I am a husband, father, explorer, philanthropist, humanitarian, striving to leave the world better than I found it.

 


You're still not using Personal Capital? That's how I track the PoF portfolio.

 

Net Worth Update:

 

Moving in the right direction.  After 5 months of progress, we have made an almost $89k improvement in our net worth.  We are excited to try to accelerate our progress in the New Year.  The goal of is to make an improvement of $200,000 or more in 2018.  Tracking our net worth has provided extra motivation to save and invest.

 

ETF Net Worth

ETF Net Worth

 

[PoF: That’s an increase of more than double since E.T.F. finished residency and started working as a full-time attending anesthesiologist about six months ago. Great work! The goal remains $3.3 Million within ten years, and to more than double the net worth again in 2018. Go get ’em, E.T.F.!]

 

Follow Ether to FI’s progress to FI:

 

36 comments

  • Your first two are my main why’s, happiness and health. To me, those are two fundamental pillars of life that you should always try to maintain even know the latter will of course go away one day.

    And you should definitely go part-time like POF! I started halftime last October and my happiness and health have rocketed up! Working 20 hours a week and having those other 20 hours back is quite frankly blissful.

  • Looks like things are going well on the financial plan. If I were starting out I would be hoping for a big crash or bear market soon to give some wind at my back.
    “My schedule will mirror my stated priorities.” I love that. I try to do that on my “home days.” I have a lot more time to reflect on my priorities now that I too am part-time.

    • Completely agree on the Bear market! Hoping for one in the next few years so I can buy my index funds on sale!

    • Ether to FI

      I am looking forward to the bear market, but I will just keep steadily investing till then. When it comes, I plan on plowing as much money into the market as I can.

      • I feel the same way. WCI has criticised that as being “Just a market timer….” Part of me agrees. Part of me disagrees. Noone can time the market. Even Bogle and Buffett say that. On the other hand, Buffett wasn’t buying much in 1999 but he sure did in 2009. There is some overlap of the concepts of timing the market and valuing the market.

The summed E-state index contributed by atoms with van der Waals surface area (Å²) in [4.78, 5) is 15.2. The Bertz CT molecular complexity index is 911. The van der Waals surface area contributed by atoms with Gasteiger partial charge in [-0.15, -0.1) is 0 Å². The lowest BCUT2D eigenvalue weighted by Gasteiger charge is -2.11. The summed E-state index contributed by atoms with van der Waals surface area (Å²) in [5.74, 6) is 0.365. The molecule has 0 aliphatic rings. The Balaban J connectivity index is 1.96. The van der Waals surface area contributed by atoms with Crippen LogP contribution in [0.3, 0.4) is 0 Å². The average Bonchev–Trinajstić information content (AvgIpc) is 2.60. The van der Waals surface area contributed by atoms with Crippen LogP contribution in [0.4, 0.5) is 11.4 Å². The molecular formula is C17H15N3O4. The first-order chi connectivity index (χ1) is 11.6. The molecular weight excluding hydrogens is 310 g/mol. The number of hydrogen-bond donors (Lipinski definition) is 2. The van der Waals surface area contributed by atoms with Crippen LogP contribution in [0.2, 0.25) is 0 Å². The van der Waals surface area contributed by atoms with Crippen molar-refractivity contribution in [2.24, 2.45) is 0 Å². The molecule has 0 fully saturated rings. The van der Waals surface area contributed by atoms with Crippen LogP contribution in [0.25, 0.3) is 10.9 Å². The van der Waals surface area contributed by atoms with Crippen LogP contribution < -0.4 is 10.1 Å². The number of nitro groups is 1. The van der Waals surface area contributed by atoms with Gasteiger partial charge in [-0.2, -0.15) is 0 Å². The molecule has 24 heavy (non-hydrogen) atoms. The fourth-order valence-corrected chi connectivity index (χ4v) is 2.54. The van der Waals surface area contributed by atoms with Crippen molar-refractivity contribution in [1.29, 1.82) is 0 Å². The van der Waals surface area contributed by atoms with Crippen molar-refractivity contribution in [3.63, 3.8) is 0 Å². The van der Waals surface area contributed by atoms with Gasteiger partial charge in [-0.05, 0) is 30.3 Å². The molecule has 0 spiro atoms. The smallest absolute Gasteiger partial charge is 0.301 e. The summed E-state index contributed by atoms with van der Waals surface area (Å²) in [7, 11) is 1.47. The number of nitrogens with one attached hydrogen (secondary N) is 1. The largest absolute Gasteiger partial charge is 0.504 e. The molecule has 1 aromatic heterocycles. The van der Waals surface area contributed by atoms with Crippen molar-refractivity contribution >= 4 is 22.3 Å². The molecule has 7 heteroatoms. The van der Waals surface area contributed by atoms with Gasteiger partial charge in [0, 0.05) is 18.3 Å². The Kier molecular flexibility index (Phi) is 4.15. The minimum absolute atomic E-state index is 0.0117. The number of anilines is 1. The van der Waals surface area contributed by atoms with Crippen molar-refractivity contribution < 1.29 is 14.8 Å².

• hatton1

    I love part-time. I have not had any pressure to go out in the snow because I am not doing OB.

  • $100 bonus on your first RealtyShares investment with Code: Partner100

  • Nice growth! In just 6 months too, that 3.3 million will be within reach in a blink. The first $100k took me almost forever!!! 🙂

  • Freedom, happiness, and health…sound like great reasons to me. Congrats on your net worth growth thus far and all the best for 2018!

  • Strong work EFI! I am on the same track as you. I am doing my net worth update after I get paid at end of January. Hoping I’ve made as much progress as you on my net worth! My investments are not to your level yet as I came to my financial eightenment in fellowship when I started saving 20%.

    Way to set a good example for all of us young docs (and trainees coming behind)! Keep up the good work.

    P.s. what percentage of your AGI are you planning to save each year?

    • Ether to FI

      Thanks for the comments. I plan on saving around 50% of my gross each year. I don’t know what that will be in AGI. The goal is to increase the amount as some of my major goals are met.

      • Saving half of gross is a lofty goal, but with the lower tax rates, it might be a bit easier.

        I’ve been saving about 50% of gross the last few years, but that was without a mortgage. 32% or 33% went to taxes, and we lived on the other 17% to 18%.

        Best,
        -PoF

  • The freedom to choose what I want to do will give me happiness:)
    Great update

  • That is my motivation too.